With an Aging Industrial Infrastructure, Reliable IGBT Drivers Are More Important Than Ever

March 09, 2020 by Gary Elinoff

High voltage and high reliability is king in IGBT drivers. Power Integrations is rising to the call.

When it comes to an aging US infrastructure, especially for industrial and power transmission applications, high voltage and high reliability are paramount. 

Despite this, not many companies offer some of the specific hardware needed to drive these loads. One company that does offer hardware solutions for these applications is Power Integrations, which announced its newest driver for high-voltage press-pack IGBT (PPI) modules.



The 1SP0351. Image used courtesy of Power Integrations


The 1SP0351 is designed to drive 4500 V press-pack IGBT (PPI) modules, which designers can find through ABB, Toshiba, and Westcode. Power Integrations specifically calls out these three companies as target partners for their new gate driver. This product, therefore, represents a situation wherein a semiconductor company is striving to accommodate the needs of industrial applications.

The 1SP0351 is designed to be plug-and play compatible with press-pack IGBT (PPI) modules from these major manufacturers.


The Purpose of IGBT Drivers

Insulated gate bipolar transistors (IGBT) play critical roles in modern electrical power technology, and we’ll get to them later. But, for now, why do they need to be “driven”?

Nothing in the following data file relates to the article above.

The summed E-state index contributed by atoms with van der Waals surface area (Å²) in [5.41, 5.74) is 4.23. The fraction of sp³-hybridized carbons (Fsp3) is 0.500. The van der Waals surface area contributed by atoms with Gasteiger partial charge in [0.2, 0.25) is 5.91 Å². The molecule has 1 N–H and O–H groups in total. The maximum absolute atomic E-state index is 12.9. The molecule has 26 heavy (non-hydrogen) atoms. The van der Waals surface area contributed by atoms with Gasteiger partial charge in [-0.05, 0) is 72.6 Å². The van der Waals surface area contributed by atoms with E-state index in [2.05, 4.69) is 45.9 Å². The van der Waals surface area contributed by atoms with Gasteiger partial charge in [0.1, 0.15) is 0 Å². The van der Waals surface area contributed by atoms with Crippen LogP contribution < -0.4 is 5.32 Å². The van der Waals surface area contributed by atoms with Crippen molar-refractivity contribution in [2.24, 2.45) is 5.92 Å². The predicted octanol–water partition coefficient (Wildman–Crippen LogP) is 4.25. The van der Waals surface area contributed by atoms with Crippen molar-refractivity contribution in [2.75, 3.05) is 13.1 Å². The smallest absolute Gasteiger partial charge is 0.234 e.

As Texas Instruments describes it, a gate driver is a "power amplifier that accepts a low-power input from a controller IC and produces the appropriate high-current gate drive for a power MOSFET."

As Robert Keim describes in his article on an isolated IGBT gate driver from Analog Devices, a designer can turn an IGBT on and off through its gate, which, as described earlier, appears as a capacitor to the circuity that drives it. But switching the IGBT on and off requires charging and discharging that capacitive structure.

As high-power devices, IGBTs are structurally large, as is the gate’s capacitance. To turn the IGBT on and off at the high speeds required calls for much more current than a typical digital output stage can deliver. Thus, an IGBT driver is required to serve as a power-boosting intermediary between the powerful IGBT and the very low-power digital signal that controls it.


The Critical Role of the IGBT

Insulated gate power transistors (IGBT) today play a central role in high-voltage power applications. Here, they are employed as switching devices, operating in the range of kilovolts and hundreds or even thousands of amps. 

They have applications in a broad range of industrial applications, railway operations, and EVs—which seems to be the industries Power Integrations is targeting with their new IGBT drivers.

IGBTs play a major role in the ever-expanding power grid. They are particularly instrumental in static synchronous compensators (STATCOM). STATCOMs are part of a flexible AC transmission system (FACTS), which serves to maintain the reliability of AC grids. When you see power transfer capability increase, you can expect controllability to improve as well.